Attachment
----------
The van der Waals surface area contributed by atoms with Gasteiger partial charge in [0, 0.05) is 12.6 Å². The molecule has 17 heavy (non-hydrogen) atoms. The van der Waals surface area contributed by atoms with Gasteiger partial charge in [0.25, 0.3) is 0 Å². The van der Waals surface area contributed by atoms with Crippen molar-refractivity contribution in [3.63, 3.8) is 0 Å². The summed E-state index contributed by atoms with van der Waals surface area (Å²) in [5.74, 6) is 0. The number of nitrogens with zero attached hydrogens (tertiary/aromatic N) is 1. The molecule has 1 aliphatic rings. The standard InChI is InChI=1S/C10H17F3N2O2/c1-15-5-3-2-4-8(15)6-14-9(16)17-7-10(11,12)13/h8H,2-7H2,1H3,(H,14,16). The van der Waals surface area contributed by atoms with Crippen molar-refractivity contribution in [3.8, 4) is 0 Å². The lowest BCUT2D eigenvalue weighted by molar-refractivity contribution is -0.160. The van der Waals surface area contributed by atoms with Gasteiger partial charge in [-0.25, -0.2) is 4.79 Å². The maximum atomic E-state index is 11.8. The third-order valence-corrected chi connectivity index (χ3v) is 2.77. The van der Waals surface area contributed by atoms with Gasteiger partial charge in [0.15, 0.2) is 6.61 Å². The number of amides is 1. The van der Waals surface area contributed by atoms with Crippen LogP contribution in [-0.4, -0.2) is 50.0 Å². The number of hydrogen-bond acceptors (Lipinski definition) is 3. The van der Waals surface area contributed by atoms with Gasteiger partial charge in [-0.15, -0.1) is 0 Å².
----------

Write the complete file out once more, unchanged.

The van der Waals surface area contributed by atoms with Gasteiger partial charge in [0, 0.05) is 12.6 Å². The molecule has 17 heavy (non-hydrogen) atoms. The van der Waals surface area contributed by atoms with Gasteiger partial charge in [0.25, 0.3) is 0 Å². The van der Waals surface area contributed by atoms with Crippen molar-refractivity contribution in [3.63, 3.8) is 0 Å². The summed E-state index contributed by atoms with van der Waals surface area (Å²) in [5.74, 6) is 0. The number of nitrogens with zero attached hydrogens (tertiary/aromatic N) is 1. The molecule has 1 aliphatic rings. The standard InChI is InChI=1S/C10H17F3N2O2/c1-15-5-3-2-4-8(15)6-14-9(16)17-7-10(11,12)13/h8H,2-7H2,1H3,(H,14,16). The van der Waals surface area contributed by atoms with Crippen molar-refractivity contribution in [3.8, 4) is 0 Å². The lowest BCUT2D eigenvalue weighted by molar-refractivity contribution is -0.160. The van der Waals surface area contributed by atoms with Gasteiger partial charge in [-0.25, -0.2) is 4.79 Å². The maximum atomic E-state index is 11.8. The third-order valence-corrected chi connectivity index (χ3v) is 2.77. The van der Waals surface area contributed by atoms with Gasteiger partial charge in [0.15, 0.2) is 6.61 Å². The number of amides is 1. The van der Waals surface area contributed by atoms with Crippen LogP contribution in [-0.4, -0.2) is 50.0 Å². The number of hydrogen-bond acceptors (Lipinski definition) is 3. The van der Waals surface area contributed by atoms with Gasteiger partial charge in [-0.15, -0.1) is 0 Å².